We're also learning now about a deadly incident inside the notorious Fulton County Jail. One inmate is dead. Two others are injured after a mass stabbing this very afternoon at the jail. Now, you may remember, of course, this is the same jail that Donald Trump and 18 other co- defendants were booked into just last week.

Now this is -- this might shock you. This is the fifth death of a Fulton County Jail inmate since, not this year, since the end of July, everyone. End of July.

Joining me now, retired lieutenant commander at the Fulton County Sheriff's Office, Charles Rambo. He ran for Fulton County sheriff in 2020 unsuccessfully.

You know, let me ask you, Charles, you're very familiar with the Fulton County Jail. So, what are your sources telling you about what happened? And for many people hearing this, they're almost thinking, how could this be the fifth time someone has been killed since July, it's not even September, until tomorrow?

CHARLES RAMBO, RETIRED LIEUTENANT COMMANDER, FULTON COUNTY SHERIFF'S OFFICE: Well, thank you for having me on this evening. I'm having limited intelligence that's provided to me other than what you guys have received. But I do understand that the incident happened on a maximum-security floor that I coincidentally did have the opportunity to supervise back in the day and restored order when we had similar type of violence in 2009 through 2016.

COATES: How did you do that? How did you restore violence? Restore from violence?

RAMBO: We restored order by a system called CompStat where we held commanders totally responsible and accountable for day-to-day operations. You had to know your inmate counts. You had to know their behaviors. You had to know your manpower. You had to know exactly the use of force incidents. You had to give that in weekly control meetings.

And it was a no-nonsense environment where we were under a federal consent decree and actually passed with flying colors in 15 key compliance areas.

So, I'm just very shocked in all the fact that this type of violence is rampant throughout the jail and there is no immediate strategic plan to deal with it forthrightly in a law and order manner.

COATES: Now, when I hear federal consent decree, of course, that makes my ears perk because, obviously, the Department of Justice would have to be involved in some respect to have there be either an investigation and, of course, a decision and agreement between the two entities, DOJ normally or the law enforcement department itself, to have a judge sign off on what's required of you in order to not be in violation of that consent decree.

And yet, we've heard a lot about Fulton County Jail and the reputation for its dangerous conditions. As we're speaking right now, we're actually showing images of what it looks like, some of the deplorable conditions, the unsanitary environment.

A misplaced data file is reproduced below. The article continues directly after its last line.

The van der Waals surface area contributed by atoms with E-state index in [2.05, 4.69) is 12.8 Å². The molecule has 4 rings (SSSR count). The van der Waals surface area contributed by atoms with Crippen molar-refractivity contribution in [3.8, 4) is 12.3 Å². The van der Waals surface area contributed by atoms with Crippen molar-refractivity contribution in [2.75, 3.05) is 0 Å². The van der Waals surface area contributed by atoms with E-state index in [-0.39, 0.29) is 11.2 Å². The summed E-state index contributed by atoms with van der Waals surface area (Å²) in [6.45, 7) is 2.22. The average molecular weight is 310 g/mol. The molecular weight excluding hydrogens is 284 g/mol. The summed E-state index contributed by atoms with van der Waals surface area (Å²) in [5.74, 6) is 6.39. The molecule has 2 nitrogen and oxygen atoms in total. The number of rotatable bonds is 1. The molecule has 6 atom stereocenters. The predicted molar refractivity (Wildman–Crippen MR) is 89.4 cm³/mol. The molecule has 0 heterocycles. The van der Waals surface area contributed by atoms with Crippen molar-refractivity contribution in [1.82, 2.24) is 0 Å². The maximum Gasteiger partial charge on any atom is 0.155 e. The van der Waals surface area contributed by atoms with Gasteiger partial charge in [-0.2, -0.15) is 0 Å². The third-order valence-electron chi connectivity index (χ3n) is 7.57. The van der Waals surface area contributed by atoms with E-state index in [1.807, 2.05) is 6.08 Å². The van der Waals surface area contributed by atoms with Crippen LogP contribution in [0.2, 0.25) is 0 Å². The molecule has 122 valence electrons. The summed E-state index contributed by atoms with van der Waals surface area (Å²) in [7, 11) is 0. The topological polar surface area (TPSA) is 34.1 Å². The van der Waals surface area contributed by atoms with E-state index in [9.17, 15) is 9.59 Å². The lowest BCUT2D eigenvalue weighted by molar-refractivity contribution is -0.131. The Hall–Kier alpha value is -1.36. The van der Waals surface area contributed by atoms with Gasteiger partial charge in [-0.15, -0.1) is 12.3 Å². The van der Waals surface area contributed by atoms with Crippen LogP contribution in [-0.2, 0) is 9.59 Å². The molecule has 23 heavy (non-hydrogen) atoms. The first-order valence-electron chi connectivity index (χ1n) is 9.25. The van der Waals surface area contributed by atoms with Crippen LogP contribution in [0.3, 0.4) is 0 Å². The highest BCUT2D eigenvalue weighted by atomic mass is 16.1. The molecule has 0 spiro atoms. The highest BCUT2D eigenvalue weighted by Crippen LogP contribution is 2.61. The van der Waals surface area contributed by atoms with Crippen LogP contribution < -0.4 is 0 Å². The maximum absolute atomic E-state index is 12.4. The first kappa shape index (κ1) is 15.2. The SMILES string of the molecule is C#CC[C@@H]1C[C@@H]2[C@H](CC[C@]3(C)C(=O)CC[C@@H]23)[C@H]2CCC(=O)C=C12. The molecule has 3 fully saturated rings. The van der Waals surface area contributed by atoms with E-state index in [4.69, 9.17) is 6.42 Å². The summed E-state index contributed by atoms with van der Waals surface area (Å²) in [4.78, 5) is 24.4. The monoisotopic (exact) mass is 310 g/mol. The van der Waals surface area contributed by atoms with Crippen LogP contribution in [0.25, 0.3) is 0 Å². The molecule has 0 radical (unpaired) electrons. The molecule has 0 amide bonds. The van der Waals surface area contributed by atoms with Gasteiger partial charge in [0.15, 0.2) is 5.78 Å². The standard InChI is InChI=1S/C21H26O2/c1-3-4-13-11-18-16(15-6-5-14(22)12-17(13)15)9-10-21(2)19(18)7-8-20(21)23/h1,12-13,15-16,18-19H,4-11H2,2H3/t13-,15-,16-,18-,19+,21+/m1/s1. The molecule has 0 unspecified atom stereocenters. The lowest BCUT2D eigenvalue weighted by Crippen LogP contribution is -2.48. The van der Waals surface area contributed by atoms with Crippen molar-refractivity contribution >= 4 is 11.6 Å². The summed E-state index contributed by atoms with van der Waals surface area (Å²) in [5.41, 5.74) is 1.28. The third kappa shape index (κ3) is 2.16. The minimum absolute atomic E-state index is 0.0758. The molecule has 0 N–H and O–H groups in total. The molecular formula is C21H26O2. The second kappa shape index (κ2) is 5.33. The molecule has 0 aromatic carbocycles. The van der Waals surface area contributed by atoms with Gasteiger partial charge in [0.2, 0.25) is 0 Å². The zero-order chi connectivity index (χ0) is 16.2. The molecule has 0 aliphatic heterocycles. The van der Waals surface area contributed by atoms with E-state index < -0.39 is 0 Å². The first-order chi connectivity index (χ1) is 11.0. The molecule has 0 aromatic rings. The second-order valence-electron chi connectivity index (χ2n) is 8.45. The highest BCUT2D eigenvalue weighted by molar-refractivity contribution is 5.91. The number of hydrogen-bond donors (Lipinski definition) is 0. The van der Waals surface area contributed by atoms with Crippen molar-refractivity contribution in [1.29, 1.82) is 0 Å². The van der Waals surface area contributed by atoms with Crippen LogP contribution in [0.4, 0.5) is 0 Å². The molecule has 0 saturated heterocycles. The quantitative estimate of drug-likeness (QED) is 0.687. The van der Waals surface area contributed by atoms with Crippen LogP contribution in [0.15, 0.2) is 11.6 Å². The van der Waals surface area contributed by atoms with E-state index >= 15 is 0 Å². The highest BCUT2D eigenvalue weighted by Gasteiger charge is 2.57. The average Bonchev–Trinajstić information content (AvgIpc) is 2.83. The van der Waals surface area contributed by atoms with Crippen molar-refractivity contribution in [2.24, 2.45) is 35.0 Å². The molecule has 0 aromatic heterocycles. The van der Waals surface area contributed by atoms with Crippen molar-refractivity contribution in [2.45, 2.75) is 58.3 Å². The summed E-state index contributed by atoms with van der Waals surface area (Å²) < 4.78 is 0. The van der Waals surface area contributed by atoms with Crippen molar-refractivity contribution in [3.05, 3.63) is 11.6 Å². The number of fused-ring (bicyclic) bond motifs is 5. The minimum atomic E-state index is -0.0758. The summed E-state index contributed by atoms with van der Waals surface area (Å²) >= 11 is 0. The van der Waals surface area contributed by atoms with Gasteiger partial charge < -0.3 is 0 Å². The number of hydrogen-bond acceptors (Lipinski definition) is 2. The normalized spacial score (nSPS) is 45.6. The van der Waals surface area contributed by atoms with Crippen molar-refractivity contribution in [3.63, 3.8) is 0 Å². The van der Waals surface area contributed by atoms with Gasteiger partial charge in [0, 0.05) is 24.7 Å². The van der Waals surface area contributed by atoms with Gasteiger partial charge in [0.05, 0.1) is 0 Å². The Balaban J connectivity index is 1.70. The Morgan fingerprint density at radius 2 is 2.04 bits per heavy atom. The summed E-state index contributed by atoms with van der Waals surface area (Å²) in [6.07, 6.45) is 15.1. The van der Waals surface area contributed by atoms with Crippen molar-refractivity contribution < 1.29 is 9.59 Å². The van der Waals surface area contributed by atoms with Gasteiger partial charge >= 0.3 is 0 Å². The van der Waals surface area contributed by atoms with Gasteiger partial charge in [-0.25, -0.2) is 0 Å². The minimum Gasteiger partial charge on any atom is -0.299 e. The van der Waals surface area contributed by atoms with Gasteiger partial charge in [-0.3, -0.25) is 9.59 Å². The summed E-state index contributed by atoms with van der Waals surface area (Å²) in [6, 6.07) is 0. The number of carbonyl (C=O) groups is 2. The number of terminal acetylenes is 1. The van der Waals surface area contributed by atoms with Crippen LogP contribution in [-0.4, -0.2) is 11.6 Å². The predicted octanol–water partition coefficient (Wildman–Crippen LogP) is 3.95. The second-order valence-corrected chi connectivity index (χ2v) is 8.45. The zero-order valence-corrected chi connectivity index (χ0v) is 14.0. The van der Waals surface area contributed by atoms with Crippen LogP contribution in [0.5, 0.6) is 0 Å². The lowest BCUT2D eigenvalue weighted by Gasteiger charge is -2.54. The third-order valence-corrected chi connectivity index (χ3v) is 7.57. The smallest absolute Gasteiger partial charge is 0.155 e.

The DOJ has now launched a civil rights investigation, and they even pointed to the death last year of an inmate by the name of Lashawn Thompson, whose family has blamed the unsanitary conditions, which include bed bugs and lice infestation that contributed to his death.

Is there a way, given your shock that this is still going on, that there have now been at least all these deaths this month alone, can this jail be revamped?

RAMBO: Of course, it can be revamped, and I can guarantee you it could be done in a very short period of time. Overcrowding in itself --

COATES: Why hasn't it?

RAMBO: Well, overcrowding with inside of itself is not the constitutional issue. It's the conditions that it creates. So, we now have to come back, and you would understand as being the D.A., we would have to come back and look at the slow-moving criminal justice system where inmates are not getting into court. We also have reports from ACLU that says over 1,100 inmates are still housed in that facility and have gone beyond 90 days without being indicted.

So, it's not just squarely upon the sheriff, but it's also squarely upon the judges and the prosecutors to get these dockets moving towards speedy trials. Whether you've got a solid case or not, you cannot keep people inside this jail forever.

COATES: You're so right about the presumption of innocence. That 90- day window also referencing the amount of time that you can hold somebody prior to indicting them which, again, they are still presumed innocent until there is a conviction by a jury.

Charles Rambo, thank you so much for your time tonight.

RAMBO: Thank you for having me.


COATES: You know, I want to take a step back for a second, everyone, because we've been hearing a lot about the conditions, woeful is the nicest way to put it, inside of the prison system. They're not frankly exclusive to Fulton County or the jail.

And joining me now is the director of an investigative documentary. It's called "Exposing Parchman." Rahman Ali Bugg joins me now. The documentary actually explores the efforts to reform the Mississippi correctional system.

I'm very glad you're here because everyone has been taking a step back recently. They've been talking about a two-tiered justice system, and they've been talking about it with reaction in relation to what's happening in Fulton County in the Fulton County nine for the latest indictment.

But you and I both know that if you're having a conversation about a two-tiered system of justice between the haves and the have-nots, those with money and those without, those with privilege and those without, even before you get to a trial, there's a lot to be said about this two-tiered system. What do you see?